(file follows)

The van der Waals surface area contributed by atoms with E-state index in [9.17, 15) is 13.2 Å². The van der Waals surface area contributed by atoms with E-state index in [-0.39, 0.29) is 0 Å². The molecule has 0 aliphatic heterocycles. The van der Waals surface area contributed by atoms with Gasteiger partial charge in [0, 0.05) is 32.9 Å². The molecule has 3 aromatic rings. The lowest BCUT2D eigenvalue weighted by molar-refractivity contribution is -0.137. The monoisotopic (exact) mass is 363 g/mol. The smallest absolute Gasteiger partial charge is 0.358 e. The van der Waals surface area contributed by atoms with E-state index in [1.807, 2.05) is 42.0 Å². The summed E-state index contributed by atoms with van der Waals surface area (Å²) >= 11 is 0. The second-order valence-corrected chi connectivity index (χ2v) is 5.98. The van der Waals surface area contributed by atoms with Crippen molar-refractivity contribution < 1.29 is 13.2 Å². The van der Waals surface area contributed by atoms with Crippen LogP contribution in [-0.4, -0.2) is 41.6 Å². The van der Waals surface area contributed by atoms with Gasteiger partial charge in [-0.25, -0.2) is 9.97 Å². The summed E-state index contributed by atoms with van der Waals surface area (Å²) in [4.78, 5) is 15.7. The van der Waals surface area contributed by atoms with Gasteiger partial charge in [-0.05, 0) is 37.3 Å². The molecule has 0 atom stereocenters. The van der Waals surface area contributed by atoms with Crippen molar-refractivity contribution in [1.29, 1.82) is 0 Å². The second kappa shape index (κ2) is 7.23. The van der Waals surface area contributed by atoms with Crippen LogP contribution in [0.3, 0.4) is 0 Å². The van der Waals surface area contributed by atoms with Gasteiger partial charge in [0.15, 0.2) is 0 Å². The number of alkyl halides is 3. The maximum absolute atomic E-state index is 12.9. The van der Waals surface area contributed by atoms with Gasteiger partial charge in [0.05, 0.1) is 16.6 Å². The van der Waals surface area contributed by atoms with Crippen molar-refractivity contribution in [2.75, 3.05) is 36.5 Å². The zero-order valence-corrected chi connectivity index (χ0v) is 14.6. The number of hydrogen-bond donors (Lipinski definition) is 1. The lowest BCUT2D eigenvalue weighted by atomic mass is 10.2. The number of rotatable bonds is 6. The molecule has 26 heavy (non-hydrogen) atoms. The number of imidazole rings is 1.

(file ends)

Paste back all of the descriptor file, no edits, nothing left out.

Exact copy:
The van der Waals surface area contributed by atoms with E-state index in [9.17, 15) is 13.2 Å². The van der Waals surface area contributed by atoms with E-state index in [-0.39, 0.29) is 0 Å². The molecule has 0 aliphatic heterocycles. The van der Waals surface area contributed by atoms with Gasteiger partial charge in [0, 0.05) is 32.9 Å². The molecule has 3 aromatic rings. The lowest BCUT2D eigenvalue weighted by molar-refractivity contribution is -0.137. The monoisotopic (exact) mass is 363 g/mol. The smallest absolute Gasteiger partial charge is 0.358 e. The van der Waals surface area contributed by atoms with E-state index in [1.807, 2.05) is 42.0 Å². The summed E-state index contributed by atoms with van der Waals surface area (Å²) >= 11 is 0. The second-order valence-corrected chi connectivity index (χ2v) is 5.98. The van der Waals surface area contributed by atoms with Crippen molar-refractivity contribution < 1.29 is 13.2 Å². The van der Waals surface area contributed by atoms with Crippen LogP contribution in [-0.4, -0.2) is 41.6 Å². The van der Waals surface area contributed by atoms with Gasteiger partial charge in [-0.25, -0.2) is 9.97 Å². The summed E-state index contributed by atoms with van der Waals surface area (Å²) in [4.78, 5) is 15.7. The van der Waals surface area contributed by atoms with Gasteiger partial charge in [-0.05, 0) is 37.3 Å². The molecule has 0 atom stereocenters. The van der Waals surface area contributed by atoms with Crippen molar-refractivity contribution in [1.29, 1.82) is 0 Å². The second kappa shape index (κ2) is 7.23. The van der Waals surface area contributed by atoms with Crippen LogP contribution in [0.3, 0.4) is 0 Å². The van der Waals surface area contributed by atoms with Gasteiger partial charge in [0.15, 0.2) is 0 Å². The number of alkyl halides is 3. The maximum absolute atomic E-state index is 12.9. The van der Waals surface area contributed by atoms with Gasteiger partial charge in [0.05, 0.1) is 16.6 Å². The van der Waals surface area contributed by atoms with Crippen molar-refractivity contribution in [2.75, 3.05) is 36.5 Å². The zero-order valence-corrected chi connectivity index (χ0v) is 14.6. The number of hydrogen-bond donors (Lipinski definition) is 1. The lowest BCUT2D eigenvalue weighted by atomic mass is 10.2. The number of rotatable bonds is 6. The molecule has 26 heavy (non-hydrogen) atoms. The number of imidazole rings is 1.